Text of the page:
In line with stories, 70% of online game gross sales on the planet's prime market come from China's smaller cities


Visitors to the booth of Tencent & # 39; s mobile game & # 39; Glory of Kings & # 39; during the China Digital Entertainment Expo & Conference (ChinaJoy) 2020 at the Shanghai New International Expo Center on July 31, 2020 in Shanghai, China.

Zhou you | VCG via Getty Images

SINGAPORE – Video games are booming in China's smaller cities, with citizens accounting for more than half of national sales, according to a recent report from Niko Partners.

"76% of players in China live in Tier 3-5 cities and account for 70% of gaming revenue," said Niko Partners in a summary of its China Gamers Report.

Cities in China are classified according to levels loosely based on population and economic size. For example, places like the capital Beijing and Shenzhen are generally considered to be top-tier cities, while lower-tier cities are smaller.

The country is the world's top games market and will have estimated sales of $ 40.85 billion this year, according to Newzoo.

"We believe that with the smaller levels … more and more gamers are adapting to the use of mobile devices," Lisa Cosmas Hanson, founder and president of Niko Partners, told CNBC in a follow-up interview.

With "fewer entertainment options" in smaller cities compared to their cosmopolitan counterparts in Beijing and Shanghai, "players are spending their time on inexpensive entertainment that can be social."

This could also be due to improved mobile data and broadband infrastructure, added Hanson, as "many Android smartphones are available at lower prices".

In a country of 1.4 billion people, even China's smallest "cities" can each have more than 1 million people.

For video game publishers watching China, the analyst said, "If you really want to get people's attention across the country, Tier 4, Tier 5, these places cannot be ignored."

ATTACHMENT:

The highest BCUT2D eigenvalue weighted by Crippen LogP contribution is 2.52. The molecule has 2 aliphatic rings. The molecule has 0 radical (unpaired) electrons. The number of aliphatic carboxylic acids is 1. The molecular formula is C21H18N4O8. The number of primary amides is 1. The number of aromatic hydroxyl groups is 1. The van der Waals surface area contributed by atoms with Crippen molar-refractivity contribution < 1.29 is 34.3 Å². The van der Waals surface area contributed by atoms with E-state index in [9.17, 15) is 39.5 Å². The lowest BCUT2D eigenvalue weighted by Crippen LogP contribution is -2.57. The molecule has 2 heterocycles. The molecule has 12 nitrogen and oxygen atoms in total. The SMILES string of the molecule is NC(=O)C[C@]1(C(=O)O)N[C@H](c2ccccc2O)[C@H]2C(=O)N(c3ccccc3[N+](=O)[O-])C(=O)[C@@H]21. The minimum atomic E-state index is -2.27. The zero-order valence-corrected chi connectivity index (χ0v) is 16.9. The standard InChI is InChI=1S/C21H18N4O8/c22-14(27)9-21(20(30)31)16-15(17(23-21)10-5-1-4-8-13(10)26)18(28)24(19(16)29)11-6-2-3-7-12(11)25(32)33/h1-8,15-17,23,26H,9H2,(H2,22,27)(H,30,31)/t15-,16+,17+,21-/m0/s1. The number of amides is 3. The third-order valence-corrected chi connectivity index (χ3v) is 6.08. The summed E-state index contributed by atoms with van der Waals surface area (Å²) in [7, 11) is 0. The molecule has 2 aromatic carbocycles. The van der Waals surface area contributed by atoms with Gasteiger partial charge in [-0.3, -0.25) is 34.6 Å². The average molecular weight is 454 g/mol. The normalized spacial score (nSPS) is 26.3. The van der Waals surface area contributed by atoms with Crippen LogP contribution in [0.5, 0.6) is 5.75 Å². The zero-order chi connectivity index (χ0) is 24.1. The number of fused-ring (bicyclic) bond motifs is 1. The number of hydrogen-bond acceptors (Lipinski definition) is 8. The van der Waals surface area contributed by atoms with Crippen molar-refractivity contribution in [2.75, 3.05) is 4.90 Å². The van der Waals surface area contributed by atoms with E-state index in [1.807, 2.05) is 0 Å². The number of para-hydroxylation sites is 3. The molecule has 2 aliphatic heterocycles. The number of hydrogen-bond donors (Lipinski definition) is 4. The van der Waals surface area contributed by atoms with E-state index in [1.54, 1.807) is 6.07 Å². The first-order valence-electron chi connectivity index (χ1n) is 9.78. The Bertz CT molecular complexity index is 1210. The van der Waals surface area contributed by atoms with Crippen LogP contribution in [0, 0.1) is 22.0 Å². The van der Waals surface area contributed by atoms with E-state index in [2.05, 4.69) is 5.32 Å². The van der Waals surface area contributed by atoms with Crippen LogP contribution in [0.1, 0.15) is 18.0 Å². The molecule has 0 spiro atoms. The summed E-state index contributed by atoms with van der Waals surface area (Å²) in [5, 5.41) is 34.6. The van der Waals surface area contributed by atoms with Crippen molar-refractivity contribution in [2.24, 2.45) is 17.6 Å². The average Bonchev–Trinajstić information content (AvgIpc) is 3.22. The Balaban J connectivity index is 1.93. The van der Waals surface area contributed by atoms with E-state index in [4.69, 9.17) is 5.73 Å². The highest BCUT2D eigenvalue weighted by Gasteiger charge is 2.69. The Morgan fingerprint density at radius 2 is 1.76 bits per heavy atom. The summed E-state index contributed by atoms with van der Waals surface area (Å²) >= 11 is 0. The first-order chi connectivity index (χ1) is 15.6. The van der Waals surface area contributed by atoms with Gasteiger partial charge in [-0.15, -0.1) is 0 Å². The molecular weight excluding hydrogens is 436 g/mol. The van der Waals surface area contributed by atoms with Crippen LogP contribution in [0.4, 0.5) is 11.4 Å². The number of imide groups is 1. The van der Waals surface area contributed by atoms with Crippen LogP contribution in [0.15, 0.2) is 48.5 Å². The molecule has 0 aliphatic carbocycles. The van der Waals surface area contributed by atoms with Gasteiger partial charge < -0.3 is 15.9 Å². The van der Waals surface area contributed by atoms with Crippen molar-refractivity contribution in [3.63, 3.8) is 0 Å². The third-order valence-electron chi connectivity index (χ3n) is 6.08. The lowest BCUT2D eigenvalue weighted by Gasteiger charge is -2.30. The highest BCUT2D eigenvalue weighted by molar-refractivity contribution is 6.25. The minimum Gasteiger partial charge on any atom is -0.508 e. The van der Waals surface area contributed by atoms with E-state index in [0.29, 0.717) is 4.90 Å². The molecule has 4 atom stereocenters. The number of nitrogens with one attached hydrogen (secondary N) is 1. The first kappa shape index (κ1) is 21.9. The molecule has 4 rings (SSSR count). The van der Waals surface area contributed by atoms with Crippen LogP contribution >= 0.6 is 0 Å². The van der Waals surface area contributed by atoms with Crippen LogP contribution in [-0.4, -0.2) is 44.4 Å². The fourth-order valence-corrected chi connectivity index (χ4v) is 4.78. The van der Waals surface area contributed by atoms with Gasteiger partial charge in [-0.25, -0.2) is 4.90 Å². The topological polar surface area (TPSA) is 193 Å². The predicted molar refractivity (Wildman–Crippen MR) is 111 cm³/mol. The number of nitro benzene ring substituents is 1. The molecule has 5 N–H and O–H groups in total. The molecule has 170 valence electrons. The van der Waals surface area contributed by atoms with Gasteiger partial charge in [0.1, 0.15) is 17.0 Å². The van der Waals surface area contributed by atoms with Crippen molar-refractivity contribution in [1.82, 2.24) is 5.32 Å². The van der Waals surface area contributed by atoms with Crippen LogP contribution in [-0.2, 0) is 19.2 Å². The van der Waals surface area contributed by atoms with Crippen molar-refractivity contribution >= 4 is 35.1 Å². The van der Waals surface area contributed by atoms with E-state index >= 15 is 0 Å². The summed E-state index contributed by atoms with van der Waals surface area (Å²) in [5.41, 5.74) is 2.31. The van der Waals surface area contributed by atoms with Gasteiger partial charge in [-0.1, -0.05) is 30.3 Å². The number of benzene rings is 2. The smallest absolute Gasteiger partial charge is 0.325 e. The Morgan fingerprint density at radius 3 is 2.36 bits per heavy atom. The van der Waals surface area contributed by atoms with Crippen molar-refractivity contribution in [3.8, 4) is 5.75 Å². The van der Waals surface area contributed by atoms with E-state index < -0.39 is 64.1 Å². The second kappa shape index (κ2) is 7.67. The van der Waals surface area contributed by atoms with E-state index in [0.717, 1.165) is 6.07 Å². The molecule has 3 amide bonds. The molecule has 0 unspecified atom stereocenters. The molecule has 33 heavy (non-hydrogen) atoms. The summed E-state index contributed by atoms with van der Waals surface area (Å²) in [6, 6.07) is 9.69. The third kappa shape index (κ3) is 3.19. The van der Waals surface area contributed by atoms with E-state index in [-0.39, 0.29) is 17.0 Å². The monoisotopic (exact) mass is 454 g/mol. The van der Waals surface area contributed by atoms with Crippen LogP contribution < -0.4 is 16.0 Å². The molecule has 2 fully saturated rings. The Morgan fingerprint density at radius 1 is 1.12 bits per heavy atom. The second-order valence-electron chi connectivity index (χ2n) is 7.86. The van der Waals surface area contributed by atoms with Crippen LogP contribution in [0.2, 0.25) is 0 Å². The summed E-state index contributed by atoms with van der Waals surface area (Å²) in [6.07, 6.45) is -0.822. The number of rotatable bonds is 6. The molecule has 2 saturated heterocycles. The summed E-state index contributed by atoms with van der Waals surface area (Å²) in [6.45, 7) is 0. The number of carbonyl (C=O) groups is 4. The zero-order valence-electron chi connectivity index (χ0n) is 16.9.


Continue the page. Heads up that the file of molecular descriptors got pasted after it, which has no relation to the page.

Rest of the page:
Different gaming habits

The spending habits of those in China's suburban cities are different from those of their counterparts in larger cities, Hanson said.

For example, she said that many gamblers in China's smaller cities tend to "pause" advertising in their games because they don't mind. They also tend to spend less money on in-app purchases, although the overall spending level remains quite high with "so many people" in the cities.

Citing a study that looked at the differences between players in tier 1 and tier 4 cities, Hanson said that gamers in the smaller cities were "convinced" that free games tended to be promoted or promoted by In – Money making app purchases are cheaper when compared to their premium counterparts, which are charged a higher price upfront.

"They feel like they got a better deal because they feel like they are in control of the spending, but they are actually spending the same or more," said Hanson.

Playing as a "common interest" in China

Aside from peers in their own industry, video games also often compete for time against other entertainment options such as video streaming. Netflix once said it was more concerned about Fortnite than direct competitors like Disney +.

When asked about the potential sources of external competition for player attention in China, Hanson said, "It is a common concern of almost all Internet users in China."

"There aren't 720 million people who spend a lot of money on most other types of entertainment," she said. "It's like the one thing everyone does more than anything."

– CNBC's Evelyn Cheng contributed to this report.


Katherine Clark